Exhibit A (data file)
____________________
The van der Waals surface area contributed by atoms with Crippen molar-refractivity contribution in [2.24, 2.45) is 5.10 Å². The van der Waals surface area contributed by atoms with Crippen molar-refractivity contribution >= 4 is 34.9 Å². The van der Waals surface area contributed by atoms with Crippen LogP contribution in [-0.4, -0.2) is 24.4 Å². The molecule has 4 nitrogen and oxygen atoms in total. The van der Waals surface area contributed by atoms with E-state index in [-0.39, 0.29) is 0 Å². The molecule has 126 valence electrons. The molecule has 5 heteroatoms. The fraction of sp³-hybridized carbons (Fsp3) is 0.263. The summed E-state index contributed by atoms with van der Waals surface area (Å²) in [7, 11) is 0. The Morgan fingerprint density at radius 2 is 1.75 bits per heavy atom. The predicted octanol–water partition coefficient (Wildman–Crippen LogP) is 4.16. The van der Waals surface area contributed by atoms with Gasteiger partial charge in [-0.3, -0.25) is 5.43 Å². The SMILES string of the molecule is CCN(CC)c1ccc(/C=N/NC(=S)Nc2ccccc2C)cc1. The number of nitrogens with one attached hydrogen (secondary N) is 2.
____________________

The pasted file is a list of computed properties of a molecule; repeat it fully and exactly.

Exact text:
The van der Waals surface area contributed by atoms with Crippen molar-refractivity contribution in [2.24, 2.45) is 5.10 Å². The van der Waals surface area contributed by atoms with Crippen molar-refractivity contribution >= 4 is 34.9 Å². The van der Waals surface area contributed by atoms with Crippen LogP contribution in [-0.4, -0.2) is 24.4 Å². The molecule has 4 nitrogen and oxygen atoms in total. The van der Waals surface area contributed by atoms with E-state index in [-0.39, 0.29) is 0 Å². The molecule has 126 valence electrons. The molecule has 5 heteroatoms. The fraction of sp³-hybridized carbons (Fsp3) is 0.263. The summed E-state index contributed by atoms with van der Waals surface area (Å²) in [7, 11) is 0. The Morgan fingerprint density at radius 2 is 1.75 bits per heavy atom. The predicted octanol–water partition coefficient (Wildman–Crippen LogP) is 4.16. The van der Waals surface area contributed by atoms with Gasteiger partial charge in [-0.3, -0.25) is 5.43 Å². The SMILES string of the molecule is CCN(CC)c1ccc(/C=N/NC(=S)Nc2ccccc2C)cc1. The number of nitrogens with one attached hydrogen (secondary N) is 2.